I originally reviewed this book in January 2012. I rewrote this review in May 2014.
I’ve read a lot of Terry Pratchett books. I think I’ve probably read more books by Terry Pratchett than I’ve read by any other author, mostly because he’s written so many. Though I own only a handful of the Discworld novels, I’ve been frequenting the “P” shelf of the SFF section in the library since I was about thirteen, so I’ve worked my way through them. Mostly in the wrong order.
Nation, however, was one of the only non-Discworld books I’ve read by Terry Pratchett — the only other exception would be Good Omens, co-written with Neil Gaiman. I passed it by several times in the library: without the Discworld elements, it didn’t appeal. Eventually, lost for other things to choose, I picked it up.
At first, I wasn’t convinced. It seemed a bit too fairytale-esque for my liking, but I persevered, because I’m a fan of Pratchett’s style and I felt sure he’d pull it out of the bag. As I got further into the book, it became apparent that it contained thinking.
It’s a children’s book — or rather, I found it in the Teens section of the library. I suppose it has all the elements of a slightly romantic adventure story: a boy and a girl are stranded on a desert island together. At first, they can’t speak each other’s languages, but as they develop the ability to communicate they also develop affection, so on and so forth.
But it’s also one of the most philosophical books I’d read in a long time. Not in a weird New Age way, nor in an overly dense theoretical way — in an honest and human way.
The book opens with Mau travelling back from the “boys’ island” in order to become a man. However, a tidal waves destroys the Nation. His people are dead, his home has been destroyed, and Mau is the only one left. Or he would be, if a British boat hadn’t been wrecked there too.
Despite many misunderstandings, he manages to befriend the girl he finds there, who calls herself Daphne (she’d always liked the name). Travellers see the smoke of their fire and come to the island, assuming that the Nation has survived. They ask for the chief, but there is no chief. Mau’s the only remnant of his people.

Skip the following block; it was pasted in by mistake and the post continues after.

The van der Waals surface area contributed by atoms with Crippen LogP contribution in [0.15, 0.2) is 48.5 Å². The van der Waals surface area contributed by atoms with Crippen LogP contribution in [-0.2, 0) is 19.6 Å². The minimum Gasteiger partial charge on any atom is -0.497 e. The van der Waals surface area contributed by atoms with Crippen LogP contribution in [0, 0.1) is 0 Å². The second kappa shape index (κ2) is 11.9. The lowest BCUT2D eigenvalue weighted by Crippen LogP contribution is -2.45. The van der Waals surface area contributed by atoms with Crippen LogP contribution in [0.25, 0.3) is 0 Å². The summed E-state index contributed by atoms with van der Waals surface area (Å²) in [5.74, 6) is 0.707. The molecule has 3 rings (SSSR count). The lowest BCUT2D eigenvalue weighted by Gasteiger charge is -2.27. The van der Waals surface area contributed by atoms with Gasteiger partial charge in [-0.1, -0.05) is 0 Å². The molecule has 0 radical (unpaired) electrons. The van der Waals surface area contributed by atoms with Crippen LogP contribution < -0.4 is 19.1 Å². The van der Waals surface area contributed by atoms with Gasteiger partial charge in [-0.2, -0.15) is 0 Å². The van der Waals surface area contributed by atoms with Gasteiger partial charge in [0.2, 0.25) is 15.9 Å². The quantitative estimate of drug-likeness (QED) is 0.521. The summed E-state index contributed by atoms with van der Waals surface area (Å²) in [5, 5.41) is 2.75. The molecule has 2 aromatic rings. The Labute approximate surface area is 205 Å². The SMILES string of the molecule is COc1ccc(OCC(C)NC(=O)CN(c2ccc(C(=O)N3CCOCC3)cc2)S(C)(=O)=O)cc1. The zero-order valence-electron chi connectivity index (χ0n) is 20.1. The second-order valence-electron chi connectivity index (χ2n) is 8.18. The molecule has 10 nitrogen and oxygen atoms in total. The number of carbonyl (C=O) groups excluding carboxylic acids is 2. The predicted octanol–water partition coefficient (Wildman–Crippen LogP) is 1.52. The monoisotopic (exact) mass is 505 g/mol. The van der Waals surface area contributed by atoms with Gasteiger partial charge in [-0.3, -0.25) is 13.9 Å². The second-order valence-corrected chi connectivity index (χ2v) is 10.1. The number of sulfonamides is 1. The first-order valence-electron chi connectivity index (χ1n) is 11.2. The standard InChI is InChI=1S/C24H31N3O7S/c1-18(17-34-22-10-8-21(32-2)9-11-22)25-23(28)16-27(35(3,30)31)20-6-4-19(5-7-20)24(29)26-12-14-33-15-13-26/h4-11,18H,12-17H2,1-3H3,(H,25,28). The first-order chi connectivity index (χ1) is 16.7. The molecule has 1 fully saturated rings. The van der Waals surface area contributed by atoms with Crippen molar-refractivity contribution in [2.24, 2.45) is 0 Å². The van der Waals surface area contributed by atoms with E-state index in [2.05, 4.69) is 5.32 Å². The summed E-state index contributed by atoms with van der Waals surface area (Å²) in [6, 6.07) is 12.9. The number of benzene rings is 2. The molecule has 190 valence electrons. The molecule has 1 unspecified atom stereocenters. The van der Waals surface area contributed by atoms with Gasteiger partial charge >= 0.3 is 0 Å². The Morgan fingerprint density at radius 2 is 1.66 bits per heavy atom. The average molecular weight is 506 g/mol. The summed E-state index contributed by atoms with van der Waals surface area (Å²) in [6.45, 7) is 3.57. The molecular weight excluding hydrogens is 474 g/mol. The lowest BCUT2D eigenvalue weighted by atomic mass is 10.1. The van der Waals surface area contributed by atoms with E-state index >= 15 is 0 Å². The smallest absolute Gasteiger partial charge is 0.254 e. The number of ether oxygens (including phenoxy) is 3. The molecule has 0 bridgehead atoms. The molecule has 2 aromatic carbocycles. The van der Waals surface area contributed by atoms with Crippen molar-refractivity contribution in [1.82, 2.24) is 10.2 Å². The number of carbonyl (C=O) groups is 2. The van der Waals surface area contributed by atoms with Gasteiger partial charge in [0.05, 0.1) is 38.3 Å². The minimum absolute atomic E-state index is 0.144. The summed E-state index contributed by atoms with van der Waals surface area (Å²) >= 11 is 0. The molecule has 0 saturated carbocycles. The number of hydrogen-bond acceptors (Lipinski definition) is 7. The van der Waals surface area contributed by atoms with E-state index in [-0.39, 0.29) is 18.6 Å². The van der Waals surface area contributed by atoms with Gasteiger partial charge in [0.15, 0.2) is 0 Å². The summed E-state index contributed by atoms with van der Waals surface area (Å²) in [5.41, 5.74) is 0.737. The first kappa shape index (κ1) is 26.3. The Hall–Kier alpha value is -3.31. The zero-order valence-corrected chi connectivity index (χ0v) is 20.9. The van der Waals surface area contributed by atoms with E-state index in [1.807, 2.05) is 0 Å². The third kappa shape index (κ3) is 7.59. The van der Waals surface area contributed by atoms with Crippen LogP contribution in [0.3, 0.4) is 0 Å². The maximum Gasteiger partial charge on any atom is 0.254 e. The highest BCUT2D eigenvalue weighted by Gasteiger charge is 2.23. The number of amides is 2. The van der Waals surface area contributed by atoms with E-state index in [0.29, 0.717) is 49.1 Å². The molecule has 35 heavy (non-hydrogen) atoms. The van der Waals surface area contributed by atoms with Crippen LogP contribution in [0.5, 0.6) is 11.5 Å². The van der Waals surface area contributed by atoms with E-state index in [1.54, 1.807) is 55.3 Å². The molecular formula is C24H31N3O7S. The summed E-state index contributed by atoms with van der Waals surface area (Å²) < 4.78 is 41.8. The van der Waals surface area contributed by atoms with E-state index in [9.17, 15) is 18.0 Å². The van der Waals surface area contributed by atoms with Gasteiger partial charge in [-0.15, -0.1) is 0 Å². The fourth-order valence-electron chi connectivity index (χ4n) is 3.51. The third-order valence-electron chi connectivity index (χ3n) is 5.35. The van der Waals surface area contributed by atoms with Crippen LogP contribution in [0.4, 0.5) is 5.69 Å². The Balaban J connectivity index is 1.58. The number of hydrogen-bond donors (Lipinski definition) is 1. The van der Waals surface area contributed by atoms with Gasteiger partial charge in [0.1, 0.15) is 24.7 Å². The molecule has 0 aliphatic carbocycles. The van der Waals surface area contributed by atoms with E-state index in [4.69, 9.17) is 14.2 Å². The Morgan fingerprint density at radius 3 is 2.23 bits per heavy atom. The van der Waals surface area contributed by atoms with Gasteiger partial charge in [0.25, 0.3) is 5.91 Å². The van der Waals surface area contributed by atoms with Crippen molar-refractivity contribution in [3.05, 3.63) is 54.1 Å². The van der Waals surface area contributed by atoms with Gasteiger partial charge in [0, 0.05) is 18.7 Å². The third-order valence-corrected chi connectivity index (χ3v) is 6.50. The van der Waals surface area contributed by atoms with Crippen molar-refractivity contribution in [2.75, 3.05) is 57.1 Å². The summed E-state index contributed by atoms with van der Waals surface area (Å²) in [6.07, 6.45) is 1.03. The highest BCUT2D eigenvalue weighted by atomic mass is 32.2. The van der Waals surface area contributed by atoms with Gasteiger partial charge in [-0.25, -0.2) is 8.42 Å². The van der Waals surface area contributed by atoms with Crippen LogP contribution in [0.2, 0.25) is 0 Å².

This book questions traditions and stories and ancestry. Should Mau continue with the old rituals that his people used to follow? It didn’t seem to do them any good, but giving them up might make things worse. Daphne doesn’t believe what he believes — she follows a different religion and she wears clothes — but when it comes down to it, they’re not all that different. So which one of them is right?
It’s also a book that explores loss and grief. Mau has lost everything he ever knew, and Daphne is stranded far away from home and her father. Her mother died in childbirth when Daphne was nine years old. Both of the main characters are angry and wondering why, and both of them think that the other doesn’t understand —
“You didn’t see the little coffin next to the big one!” she screamed. “You don’t know what it was like!”
And it came to her like a blow. He does. I watched him bury all those people in the sea. He knows.
It’s a book that deals in universal truths and emotions. I saw Mau and Daphne in my own thoughts and feelings, expressed in a way I couldn’t manage myself. It’s a good writer who can sum up your exact feelings when you can’t, and a good character that feels them with the same depth and intensity.
I lost my grandma just a week or two before reading this book in early 2012 (when this review was first written), and I wonder whether this made me sympathise with Mau and Daphne in a way I wouldn’t otherwise have done. I think it might have helped, but they were sympathetic, realistic characters in their own right, and anybody who could read it without being the slightest bit affected by them has a cold heart.
I’ve failed to convey something important in this review: this book is funny. Some reviewers say it’s nothing like Pratchett’s usual fare, and maybe it’s more subtle humour, but it’s full of observations that are bitingly accurate, and prompted me to laugh out loud (particularly those about cricket).
It’s thought-provoking: don’t read it unless you’re prepared to think about life, the universe and everything. Don’t read it unless you’re prepared to turn the world upside down and accept that some things are how they are, but some things aren’t.
It’s sad, because everything that starts has to end, and everyone that travels needs somebody to go with them.
And there’s something tremendously honest and real about it, because only real life could end in quite the way that this book ended.
In the future I intend to establish a system of star ratings on this blog, but this review is old, and I haven’t reread the book, so I don’t feel I can accurately or honestly give it a rating. It would be a high one, though.